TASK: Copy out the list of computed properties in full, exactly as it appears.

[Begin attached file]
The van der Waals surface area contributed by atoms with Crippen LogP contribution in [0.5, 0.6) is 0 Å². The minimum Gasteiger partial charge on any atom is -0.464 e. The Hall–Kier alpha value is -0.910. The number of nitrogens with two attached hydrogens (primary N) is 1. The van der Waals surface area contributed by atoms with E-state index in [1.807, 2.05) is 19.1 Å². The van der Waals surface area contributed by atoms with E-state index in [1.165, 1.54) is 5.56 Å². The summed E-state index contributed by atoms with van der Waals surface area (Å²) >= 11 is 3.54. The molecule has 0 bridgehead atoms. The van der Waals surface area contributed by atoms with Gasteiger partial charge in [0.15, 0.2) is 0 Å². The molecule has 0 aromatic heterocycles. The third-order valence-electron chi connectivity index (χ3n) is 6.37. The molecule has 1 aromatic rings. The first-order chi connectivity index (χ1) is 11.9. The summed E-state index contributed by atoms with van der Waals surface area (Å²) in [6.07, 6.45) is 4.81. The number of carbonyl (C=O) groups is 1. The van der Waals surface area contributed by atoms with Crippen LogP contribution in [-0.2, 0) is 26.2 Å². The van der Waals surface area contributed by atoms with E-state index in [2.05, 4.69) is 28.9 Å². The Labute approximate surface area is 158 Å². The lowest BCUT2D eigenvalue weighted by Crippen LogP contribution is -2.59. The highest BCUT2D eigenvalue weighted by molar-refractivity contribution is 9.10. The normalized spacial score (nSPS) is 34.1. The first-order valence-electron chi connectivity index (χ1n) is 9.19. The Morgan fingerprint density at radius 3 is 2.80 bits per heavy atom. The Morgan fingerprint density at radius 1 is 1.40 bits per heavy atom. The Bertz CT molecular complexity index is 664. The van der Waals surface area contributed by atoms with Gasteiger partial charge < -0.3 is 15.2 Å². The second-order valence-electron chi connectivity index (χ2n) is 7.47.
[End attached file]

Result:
The van der Waals surface area contributed by atoms with Crippen LogP contribution in [0.5, 0.6) is 0 Å². The minimum Gasteiger partial charge on any atom is -0.464 e. The Hall–Kier alpha value is -0.910. The number of nitrogens with two attached hydrogens (primary N) is 1. The van der Waals surface area contributed by atoms with E-state index in [1.807, 2.05) is 19.1 Å². The van der Waals surface area contributed by atoms with E-state index in [1.165, 1.54) is 5.56 Å². The summed E-state index contributed by atoms with van der Waals surface area (Å²) >= 11 is 3.54. The molecule has 0 bridgehead atoms. The van der Waals surface area contributed by atoms with Gasteiger partial charge in [0.15, 0.2) is 0 Å². The molecule has 0 aromatic heterocycles. The third-order valence-electron chi connectivity index (χ3n) is 6.37. The molecule has 1 aromatic rings. The first-order chi connectivity index (χ1) is 11.9. The summed E-state index contributed by atoms with van der Waals surface area (Å²) in [6.07, 6.45) is 4.81. The number of carbonyl (C=O) groups is 1. The van der Waals surface area contributed by atoms with Crippen LogP contribution in [-0.2, 0) is 26.2 Å². The van der Waals surface area contributed by atoms with E-state index in [2.05, 4.69) is 28.9 Å². The Labute approximate surface area is 158 Å². The lowest BCUT2D eigenvalue weighted by Crippen LogP contribution is -2.59. The highest BCUT2D eigenvalue weighted by molar-refractivity contribution is 9.10. The normalized spacial score (nSPS) is 34.1. The first-order valence-electron chi connectivity index (χ1n) is 9.19. The Morgan fingerprint density at radius 3 is 2.80 bits per heavy atom. The Morgan fingerprint density at radius 1 is 1.40 bits per heavy atom. The Bertz CT molecular complexity index is 664. The van der Waals surface area contributed by atoms with Gasteiger partial charge < -0.3 is 15.2 Å². The second-order valence-electron chi connectivity index (χ2n) is 7.47.